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There are many types of trusts. Trusts created during the lifetime of the trust-maker, the “Grantor” are referred to as “inter vivos” trusts. Trusts that “spring” into existence at the death of the Trustor are referred to as “testamentary” trusts. Trusts are either “revocable” or “irrevocable.” Revocable trusts are only inter vivos trusts but irrevocable trusts can be inter vivos or testamentary. Estate planners use both types of trusts for many reasons and to address many of the challenges in customizing your estate plan for you and your family’s situation.
Revocable Living Trusts avoid probate and are a must for clients who meet any one of the following criteria:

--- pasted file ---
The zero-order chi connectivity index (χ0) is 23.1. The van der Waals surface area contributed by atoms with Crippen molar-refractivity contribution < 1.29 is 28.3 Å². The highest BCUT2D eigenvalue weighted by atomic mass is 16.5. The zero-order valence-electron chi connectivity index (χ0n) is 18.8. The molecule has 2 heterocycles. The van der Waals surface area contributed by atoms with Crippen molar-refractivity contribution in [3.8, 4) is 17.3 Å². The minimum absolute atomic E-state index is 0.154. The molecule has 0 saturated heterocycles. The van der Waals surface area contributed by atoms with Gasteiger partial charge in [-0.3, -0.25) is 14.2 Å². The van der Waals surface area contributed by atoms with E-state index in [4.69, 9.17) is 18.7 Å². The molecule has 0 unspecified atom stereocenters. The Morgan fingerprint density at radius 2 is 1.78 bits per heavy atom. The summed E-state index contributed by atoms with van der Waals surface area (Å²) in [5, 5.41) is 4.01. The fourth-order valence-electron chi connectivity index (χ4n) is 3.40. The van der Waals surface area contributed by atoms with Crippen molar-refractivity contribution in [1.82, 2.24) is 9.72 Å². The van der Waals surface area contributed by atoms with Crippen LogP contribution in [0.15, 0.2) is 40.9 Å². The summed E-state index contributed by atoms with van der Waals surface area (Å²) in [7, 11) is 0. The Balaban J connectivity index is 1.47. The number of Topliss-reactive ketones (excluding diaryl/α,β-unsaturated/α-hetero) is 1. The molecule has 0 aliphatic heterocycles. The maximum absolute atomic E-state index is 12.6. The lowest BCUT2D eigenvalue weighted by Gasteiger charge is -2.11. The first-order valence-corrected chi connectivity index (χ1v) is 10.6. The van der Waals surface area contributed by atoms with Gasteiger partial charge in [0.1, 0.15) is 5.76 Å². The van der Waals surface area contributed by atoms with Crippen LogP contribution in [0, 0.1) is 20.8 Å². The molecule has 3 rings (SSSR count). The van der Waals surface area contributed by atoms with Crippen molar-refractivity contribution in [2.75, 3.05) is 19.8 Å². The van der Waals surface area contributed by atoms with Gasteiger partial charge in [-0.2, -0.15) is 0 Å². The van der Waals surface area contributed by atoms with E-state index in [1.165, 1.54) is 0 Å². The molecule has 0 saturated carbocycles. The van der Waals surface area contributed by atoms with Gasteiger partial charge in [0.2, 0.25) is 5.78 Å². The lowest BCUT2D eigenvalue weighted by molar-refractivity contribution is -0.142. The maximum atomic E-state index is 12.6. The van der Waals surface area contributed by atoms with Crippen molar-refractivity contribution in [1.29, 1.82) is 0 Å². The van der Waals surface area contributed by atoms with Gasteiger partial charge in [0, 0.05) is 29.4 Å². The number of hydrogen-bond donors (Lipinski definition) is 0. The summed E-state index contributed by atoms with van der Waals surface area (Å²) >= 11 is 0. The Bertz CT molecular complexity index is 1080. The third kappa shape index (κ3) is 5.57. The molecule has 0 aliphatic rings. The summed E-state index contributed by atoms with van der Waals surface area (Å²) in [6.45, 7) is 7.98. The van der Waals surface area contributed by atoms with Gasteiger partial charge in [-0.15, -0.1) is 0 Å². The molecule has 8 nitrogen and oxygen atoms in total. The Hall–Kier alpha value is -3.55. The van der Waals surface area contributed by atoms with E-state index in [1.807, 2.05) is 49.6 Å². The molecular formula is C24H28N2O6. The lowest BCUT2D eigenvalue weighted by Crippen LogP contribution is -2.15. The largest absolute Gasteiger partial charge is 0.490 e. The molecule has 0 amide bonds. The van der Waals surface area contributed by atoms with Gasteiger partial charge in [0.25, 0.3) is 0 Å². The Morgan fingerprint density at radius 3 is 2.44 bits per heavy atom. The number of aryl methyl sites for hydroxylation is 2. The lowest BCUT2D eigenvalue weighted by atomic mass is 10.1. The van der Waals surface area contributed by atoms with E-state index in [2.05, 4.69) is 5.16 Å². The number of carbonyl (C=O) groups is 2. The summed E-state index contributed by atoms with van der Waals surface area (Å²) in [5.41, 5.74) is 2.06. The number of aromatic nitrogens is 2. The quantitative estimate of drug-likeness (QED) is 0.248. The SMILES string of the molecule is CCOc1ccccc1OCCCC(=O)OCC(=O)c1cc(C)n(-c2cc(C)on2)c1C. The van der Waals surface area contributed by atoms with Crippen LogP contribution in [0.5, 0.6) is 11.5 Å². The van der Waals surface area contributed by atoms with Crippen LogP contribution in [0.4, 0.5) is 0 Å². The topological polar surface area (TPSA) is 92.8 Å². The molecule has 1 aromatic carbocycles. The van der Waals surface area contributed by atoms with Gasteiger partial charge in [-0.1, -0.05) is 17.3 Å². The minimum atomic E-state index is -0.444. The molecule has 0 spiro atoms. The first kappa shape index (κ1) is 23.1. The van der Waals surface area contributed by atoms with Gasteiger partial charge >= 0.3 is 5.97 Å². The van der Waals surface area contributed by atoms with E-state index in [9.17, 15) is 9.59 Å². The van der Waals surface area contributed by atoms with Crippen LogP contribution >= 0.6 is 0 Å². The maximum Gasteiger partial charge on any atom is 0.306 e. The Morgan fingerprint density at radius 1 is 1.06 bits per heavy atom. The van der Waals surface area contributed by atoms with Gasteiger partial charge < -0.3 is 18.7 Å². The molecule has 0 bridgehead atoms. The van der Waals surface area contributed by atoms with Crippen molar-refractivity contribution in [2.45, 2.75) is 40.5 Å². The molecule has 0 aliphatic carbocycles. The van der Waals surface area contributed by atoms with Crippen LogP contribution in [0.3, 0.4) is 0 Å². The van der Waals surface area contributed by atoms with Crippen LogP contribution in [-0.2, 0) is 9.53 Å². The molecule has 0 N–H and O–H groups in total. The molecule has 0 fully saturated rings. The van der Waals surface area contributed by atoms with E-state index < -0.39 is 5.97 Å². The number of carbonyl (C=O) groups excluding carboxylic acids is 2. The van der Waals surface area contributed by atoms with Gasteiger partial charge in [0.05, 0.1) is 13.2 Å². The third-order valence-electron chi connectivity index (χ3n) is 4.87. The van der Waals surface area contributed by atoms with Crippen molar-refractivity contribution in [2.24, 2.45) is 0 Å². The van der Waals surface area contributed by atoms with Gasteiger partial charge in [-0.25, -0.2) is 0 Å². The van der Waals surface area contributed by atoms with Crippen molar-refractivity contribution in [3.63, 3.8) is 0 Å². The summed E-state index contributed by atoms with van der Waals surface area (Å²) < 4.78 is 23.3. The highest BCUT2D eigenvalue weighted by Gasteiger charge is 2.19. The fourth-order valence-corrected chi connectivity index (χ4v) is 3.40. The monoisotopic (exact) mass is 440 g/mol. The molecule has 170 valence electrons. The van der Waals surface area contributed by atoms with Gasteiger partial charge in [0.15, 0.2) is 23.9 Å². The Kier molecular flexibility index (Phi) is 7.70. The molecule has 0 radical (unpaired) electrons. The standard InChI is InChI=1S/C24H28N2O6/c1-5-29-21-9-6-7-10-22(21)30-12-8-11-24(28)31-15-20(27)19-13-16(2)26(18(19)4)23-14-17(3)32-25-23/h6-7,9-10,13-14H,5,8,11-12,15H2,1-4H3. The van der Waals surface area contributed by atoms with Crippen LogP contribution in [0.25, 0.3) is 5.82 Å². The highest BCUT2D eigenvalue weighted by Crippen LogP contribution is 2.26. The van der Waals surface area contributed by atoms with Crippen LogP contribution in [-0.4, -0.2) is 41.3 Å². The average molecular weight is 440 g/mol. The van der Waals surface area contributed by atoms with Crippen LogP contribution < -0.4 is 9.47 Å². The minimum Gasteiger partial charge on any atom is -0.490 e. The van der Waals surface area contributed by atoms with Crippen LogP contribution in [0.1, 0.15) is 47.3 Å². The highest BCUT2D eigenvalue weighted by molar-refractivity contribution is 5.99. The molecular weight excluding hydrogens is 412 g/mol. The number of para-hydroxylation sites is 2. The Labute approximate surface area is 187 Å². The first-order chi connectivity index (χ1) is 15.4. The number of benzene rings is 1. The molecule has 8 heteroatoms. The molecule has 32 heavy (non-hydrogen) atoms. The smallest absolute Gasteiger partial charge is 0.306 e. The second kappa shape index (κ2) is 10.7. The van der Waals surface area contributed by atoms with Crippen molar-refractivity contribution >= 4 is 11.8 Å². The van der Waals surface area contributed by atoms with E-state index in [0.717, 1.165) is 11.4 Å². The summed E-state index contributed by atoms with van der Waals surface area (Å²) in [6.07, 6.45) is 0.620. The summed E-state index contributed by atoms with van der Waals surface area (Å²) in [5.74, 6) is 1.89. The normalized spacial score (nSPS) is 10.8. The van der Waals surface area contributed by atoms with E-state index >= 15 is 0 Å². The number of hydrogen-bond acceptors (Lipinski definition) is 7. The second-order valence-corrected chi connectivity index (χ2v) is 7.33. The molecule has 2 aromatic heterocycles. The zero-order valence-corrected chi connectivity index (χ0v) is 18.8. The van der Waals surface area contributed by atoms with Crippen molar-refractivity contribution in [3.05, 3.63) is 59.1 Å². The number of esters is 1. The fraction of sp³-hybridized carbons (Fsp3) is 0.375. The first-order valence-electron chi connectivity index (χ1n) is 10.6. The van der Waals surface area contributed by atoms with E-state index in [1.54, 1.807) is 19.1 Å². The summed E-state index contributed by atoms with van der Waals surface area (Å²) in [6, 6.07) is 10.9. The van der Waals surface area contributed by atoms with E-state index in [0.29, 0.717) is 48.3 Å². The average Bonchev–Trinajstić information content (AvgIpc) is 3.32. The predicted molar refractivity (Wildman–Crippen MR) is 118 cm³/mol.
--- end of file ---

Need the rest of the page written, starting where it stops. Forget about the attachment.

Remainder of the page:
In Texas, avoiding the costs of probate is not usually a primary reason for creating a revocable trust. In other states, the probate process can be very intimidating and expensive, making it almost mandatory to create a trust to save expenses. In Texas, an independent probate administration is not cost prohibitive, so creating a trust-based estate plan is generally spurred by one or more of the above listed reasons.
If you or a family member may be applying for Medicaid or other federal assistance you will also want to consider a trust.
If you have a revocable living trust from another state you will want to have it reviewed to “Texas-size” it as soon as possible.
Estate planners use irrevocable trusts for many purposes. If properly administered and funded, irrevocable trusts have their own separate legal identity and play a significant role in estate and asset protection planning.
The irrevocable trusts can be drafted…